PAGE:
The mention of the word Genetics, is often enough to make anyone outside of the science community shudder. However for those of you that what to take your reptile passion to the next level and begin breeding you’ll find it very helpful to know some of basic mechanics behind genetics as well as the general terms used within this subject. Our goal with this article is simply to introduce you to some of the basic element and how they apply to reptiles.
Many genetic words are used extensively in reptile lingo and so we thought the best place to start would be with a basic definition of many of these frequently used terms:
Some examples of supers would be the: super snow leopard gecko, super hypo boa and super pastel ball python. Any time that a super is bred to a normal wild type then all of the offspring will show the het homo form of the super. So in leopard geckos all snows will be produced, in boas all hypos will be produced and in balls all pastels will be produced. The super form in any way is a great addition to a breeding group as it opens up a whole new way to create new morphs when crossed with other genetically proven animals.
Genetics is all about how traits get passed down from one generation to the next. From the terms above you can see that it is not as simple as just looking at the traits a reptile may display because they also can carry underlying traits/genes that they will pass along to their offspring. A basic knowledge of how dominate and recessive genes work will take you a long way in understanding and developing selective breeding projects.
When two animals reproduce they “send” half of their DNA (genetic makeup) to their offspring. Every animal has two copies of each gene they carry, one inherited from the father and one from the mother. The best genetic tool for helping to understand how genes are passed along is the Punnet square. This square uses the genes each parent carries to calculate the combinations of genes for the offspring.
To illustrate we will use two different examples using the recessive gene of albino and the dominant gene of wild type. Remember for the recessive gene to be displayed, the offspring must inherit a copy of the gene from both parents. However even though a gene may not be displayed it can still be passed along to the offspring.
Mother displays albino and carries a double albino gene (A,A). Father displays wild type and carries a double wild type gene (WT,WT).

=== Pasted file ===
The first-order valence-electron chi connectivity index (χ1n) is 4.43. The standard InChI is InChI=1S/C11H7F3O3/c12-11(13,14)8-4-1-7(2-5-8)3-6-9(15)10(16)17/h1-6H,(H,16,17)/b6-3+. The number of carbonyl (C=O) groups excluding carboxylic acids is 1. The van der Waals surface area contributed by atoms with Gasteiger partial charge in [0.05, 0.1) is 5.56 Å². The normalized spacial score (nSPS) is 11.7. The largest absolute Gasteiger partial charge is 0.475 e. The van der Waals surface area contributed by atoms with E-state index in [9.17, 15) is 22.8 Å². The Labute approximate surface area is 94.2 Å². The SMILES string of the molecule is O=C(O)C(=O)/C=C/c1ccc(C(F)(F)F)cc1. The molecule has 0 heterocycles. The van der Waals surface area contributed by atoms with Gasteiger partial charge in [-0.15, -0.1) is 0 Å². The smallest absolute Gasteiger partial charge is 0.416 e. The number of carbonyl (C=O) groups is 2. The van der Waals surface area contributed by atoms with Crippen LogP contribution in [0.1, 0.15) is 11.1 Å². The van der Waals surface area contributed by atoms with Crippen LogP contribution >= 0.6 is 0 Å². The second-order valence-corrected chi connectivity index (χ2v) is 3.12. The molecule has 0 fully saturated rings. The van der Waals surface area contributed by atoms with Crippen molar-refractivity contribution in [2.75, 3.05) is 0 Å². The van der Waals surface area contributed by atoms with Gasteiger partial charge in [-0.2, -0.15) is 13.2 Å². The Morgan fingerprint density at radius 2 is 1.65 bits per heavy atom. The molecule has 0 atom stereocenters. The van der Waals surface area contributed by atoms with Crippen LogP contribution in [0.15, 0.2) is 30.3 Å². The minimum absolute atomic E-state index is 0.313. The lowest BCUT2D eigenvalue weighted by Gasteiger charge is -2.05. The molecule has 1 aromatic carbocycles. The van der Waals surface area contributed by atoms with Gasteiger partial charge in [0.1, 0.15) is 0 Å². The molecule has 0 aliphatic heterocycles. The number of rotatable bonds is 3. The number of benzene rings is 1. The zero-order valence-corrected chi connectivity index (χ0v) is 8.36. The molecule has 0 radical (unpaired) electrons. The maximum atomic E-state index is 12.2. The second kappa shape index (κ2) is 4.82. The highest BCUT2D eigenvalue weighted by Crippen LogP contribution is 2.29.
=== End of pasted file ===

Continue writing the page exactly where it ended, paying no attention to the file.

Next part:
In the Punnet squares below, albino will be displayed by “A” and wild type by “WT”.
The results of this pairing will result in all offspring displaying the wild type characteristics but will also carry or be het (heterozygous) for the albino gene.
For this example let’s take two of the offspring from above and breed them together. Both parents display wild type but are het for albino so they each carry one wild type gene and one albino gene (WT,A).
The results here are:
Here’s where it gets even more interesting, given there is no cost effective way of identifying which animals are in fact het for albino and which ones are homozygous wild type, the normal looking offspring will be called 66% het for albino. Purchasing an animal from this group would give you a 66% chance of having an animal that carries the albino gene, which is called het albino.
The Punnet square is an excellent tool for understanding the potential combinations and theoretical percentages of a breeding pair. However, we can’t forget the role of Mother Nature, some times the percentages work out close to what science tells us and other times they can be very different. One way to think of it would be to imagine a bucket filled with 50 red marbles and 50 blue marbles. If you only took 4 marbles out you could end up with 4 red or 4 blue. It’s the same with genetics, if you produce a smaller amount of babies you could end up with “all the same color” meaning that you could get lucky and get all the visual morphs or you could get none.
Selective breeding projects have become increasingly more complex with reptile breeders combining multiple genetic traits. By doing this the Punnet square increases both in size and in the potential possibilities. These breeding programs can often take many years for the visual genetic traits to be visually produced. Patience and meticulous record keeping is required but the results are one of the most exciting and dynamic aspects of breeding reptiles today. Waiting to see what combination of genetics is going to be displayed in each new hatchling is simply an amazing experience.